Look for Me All Around You is an open platform of migrant images and fugitive forms concerned with the alternatively dispossessive and repossessive disposition of diasporisation as an aporetic phenomenon of the contemporary. Conceived as a contrapuntal proposal to the realm of the retinal embedded within hegemonic structures of looking, learning, and feeling, Look for Me All Around You is an address to the redistribution of the sensible and a call for the repossession of perception. In Look for Me All Around You, what is being ‘looked for’ is not what is being ‘looked at’—if only it could be seen. Composed of multiple scores drawn from the many scales of Sharjah as city, emirate, and peninsular territory, Look for Me All Around You straddles the lines of the cosmo-ecological, the techno-sensorial and the museo-imaginal in response to human and material displacement and digitalization to stand witness to the imperilment of the contemporary in the atomised space between ‘me’ and ‘you.’ This platform will be primarily comprised of new commissions, with more artists to be announced later. Featured artists include Jennifer Allora and Guillermo Calzadilla, Caline Aoun, Leo Asemota, Aline Baiana, Hannah Black, Mohamed Bourouissa, Jace Clayton, Christopher Cozier, Annie Dorsen, Torkwase Dyson, Alaa Edris, Alia Farid, Peter Friedl, Meschac Gaba, Nikolaus Gansterer, Eisa Jocson, Isabel Lewis, Laura Lima, Ulrik López, Carlos Martiel, Suchitra Mattai, Mohau Modisakeng, New Orleans Airlift, Tracey Rose, Wael Shawky, Caecilia Tripp and Wu Tsang.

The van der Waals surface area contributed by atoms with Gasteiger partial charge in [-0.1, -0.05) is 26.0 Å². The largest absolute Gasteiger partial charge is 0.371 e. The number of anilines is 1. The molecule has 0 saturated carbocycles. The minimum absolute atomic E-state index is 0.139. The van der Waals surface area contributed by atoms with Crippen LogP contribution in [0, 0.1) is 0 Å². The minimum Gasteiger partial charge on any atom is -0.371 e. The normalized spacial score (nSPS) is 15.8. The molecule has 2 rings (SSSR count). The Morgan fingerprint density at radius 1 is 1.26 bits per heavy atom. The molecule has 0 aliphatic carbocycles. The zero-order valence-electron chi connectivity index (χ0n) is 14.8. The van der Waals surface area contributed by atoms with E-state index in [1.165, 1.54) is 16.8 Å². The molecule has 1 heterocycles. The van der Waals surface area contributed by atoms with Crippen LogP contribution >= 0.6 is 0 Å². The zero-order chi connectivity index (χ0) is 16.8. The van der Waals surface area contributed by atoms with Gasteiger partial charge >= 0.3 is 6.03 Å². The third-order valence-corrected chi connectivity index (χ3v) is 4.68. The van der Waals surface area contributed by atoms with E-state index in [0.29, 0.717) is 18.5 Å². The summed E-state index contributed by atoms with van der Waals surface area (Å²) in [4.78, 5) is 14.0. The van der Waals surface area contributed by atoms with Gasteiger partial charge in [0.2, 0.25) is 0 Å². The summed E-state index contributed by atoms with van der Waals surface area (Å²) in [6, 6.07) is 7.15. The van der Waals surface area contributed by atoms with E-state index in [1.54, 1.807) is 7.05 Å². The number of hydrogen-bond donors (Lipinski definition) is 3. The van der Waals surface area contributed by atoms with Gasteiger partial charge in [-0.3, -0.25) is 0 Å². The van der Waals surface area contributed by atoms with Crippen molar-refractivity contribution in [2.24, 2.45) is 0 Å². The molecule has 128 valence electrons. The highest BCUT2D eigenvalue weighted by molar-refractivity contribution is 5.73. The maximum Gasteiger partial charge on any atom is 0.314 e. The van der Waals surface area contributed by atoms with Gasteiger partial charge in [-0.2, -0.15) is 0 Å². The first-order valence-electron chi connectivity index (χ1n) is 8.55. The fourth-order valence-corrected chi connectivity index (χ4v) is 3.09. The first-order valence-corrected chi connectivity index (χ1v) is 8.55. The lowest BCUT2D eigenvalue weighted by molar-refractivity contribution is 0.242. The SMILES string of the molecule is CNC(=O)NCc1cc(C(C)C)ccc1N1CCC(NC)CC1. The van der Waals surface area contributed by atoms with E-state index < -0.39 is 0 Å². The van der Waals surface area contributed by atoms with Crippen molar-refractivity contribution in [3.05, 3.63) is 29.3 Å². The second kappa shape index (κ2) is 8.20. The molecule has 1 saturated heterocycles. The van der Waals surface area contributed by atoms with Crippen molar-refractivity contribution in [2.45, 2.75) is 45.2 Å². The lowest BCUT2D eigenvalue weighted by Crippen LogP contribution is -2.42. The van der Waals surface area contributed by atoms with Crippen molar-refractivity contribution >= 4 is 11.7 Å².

Zoe Butt, Omar Kholeif and Claire Tancons will also spearhead three distinct programmatic approaches for SAF’s March Meeting, an annual convening of local and international artists, curators, scholars and other arts practitioners who explore topical issues in contemporary art through a programme of talks and performances. March Meeting 2019 will coincide with the opening of SB14.